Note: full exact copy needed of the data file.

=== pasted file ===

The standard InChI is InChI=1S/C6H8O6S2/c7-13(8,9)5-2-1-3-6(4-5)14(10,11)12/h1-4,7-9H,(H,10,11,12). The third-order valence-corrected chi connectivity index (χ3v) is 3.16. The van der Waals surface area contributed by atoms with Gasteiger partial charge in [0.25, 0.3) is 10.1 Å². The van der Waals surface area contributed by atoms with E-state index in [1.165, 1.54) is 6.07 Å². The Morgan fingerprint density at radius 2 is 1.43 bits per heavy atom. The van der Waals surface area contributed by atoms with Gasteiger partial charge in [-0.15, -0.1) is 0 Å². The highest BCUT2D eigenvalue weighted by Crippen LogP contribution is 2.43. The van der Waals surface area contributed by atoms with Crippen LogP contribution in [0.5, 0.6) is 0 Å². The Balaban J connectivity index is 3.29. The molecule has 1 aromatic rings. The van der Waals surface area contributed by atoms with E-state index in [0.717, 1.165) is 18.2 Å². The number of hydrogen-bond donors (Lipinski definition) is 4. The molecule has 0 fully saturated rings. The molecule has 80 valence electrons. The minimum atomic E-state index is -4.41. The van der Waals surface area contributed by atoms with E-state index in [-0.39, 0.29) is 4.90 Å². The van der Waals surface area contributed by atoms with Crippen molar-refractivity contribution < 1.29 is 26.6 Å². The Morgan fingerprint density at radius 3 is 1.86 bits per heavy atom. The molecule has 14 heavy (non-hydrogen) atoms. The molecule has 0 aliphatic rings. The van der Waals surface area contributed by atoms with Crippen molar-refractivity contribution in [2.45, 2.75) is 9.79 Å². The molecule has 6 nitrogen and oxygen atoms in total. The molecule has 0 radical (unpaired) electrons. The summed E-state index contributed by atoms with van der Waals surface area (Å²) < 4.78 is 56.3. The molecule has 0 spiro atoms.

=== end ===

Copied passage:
The standard InChI is InChI=1S/C6H8O6S2/c7-13(8,9)5-2-1-3-6(4-5)14(10,11)12/h1-4,7-9H,(H,10,11,12). The third-order valence-corrected chi connectivity index (χ3v) is 3.16. The van der Waals surface area contributed by atoms with Gasteiger partial charge in [0.25, 0.3) is 10.1 Å². The van der Waals surface area contributed by atoms with E-state index in [1.165, 1.54) is 6.07 Å². The Morgan fingerprint density at radius 2 is 1.43 bits per heavy atom. The van der Waals surface area contributed by atoms with Gasteiger partial charge in [-0.15, -0.1) is 0 Å². The highest BCUT2D eigenvalue weighted by Crippen LogP contribution is 2.43. The van der Waals surface area contributed by atoms with Crippen LogP contribution in [0.5, 0.6) is 0 Å². The Balaban J connectivity index is 3.29. The molecule has 1 aromatic rings. The van der Waals surface area contributed by atoms with E-state index in [0.717, 1.165) is 18.2 Å². The number of hydrogen-bond donors (Lipinski definition) is 4. The molecule has 0 fully saturated rings. The molecule has 80 valence electrons. The minimum atomic E-state index is -4.41. The van der Waals surface area contributed by atoms with E-state index in [-0.39, 0.29) is 4.90 Å². The van der Waals surface area contributed by atoms with Crippen molar-refractivity contribution < 1.29 is 26.6 Å². The Morgan fingerprint density at radius 3 is 1.86 bits per heavy atom. The molecule has 14 heavy (non-hydrogen) atoms. The molecule has 0 aliphatic rings. The van der Waals surface area contributed by atoms with Crippen molar-refractivity contribution in [2.45, 2.75) is 9.79 Å². The molecule has 6 nitrogen and oxygen atoms in total. The molecule has 0 radical (unpaired) electrons. The summed E-state index contributed by atoms with van der Waals surface area (Å²) < 4.78 is 56.3. The molecule has 0 spiro atoms.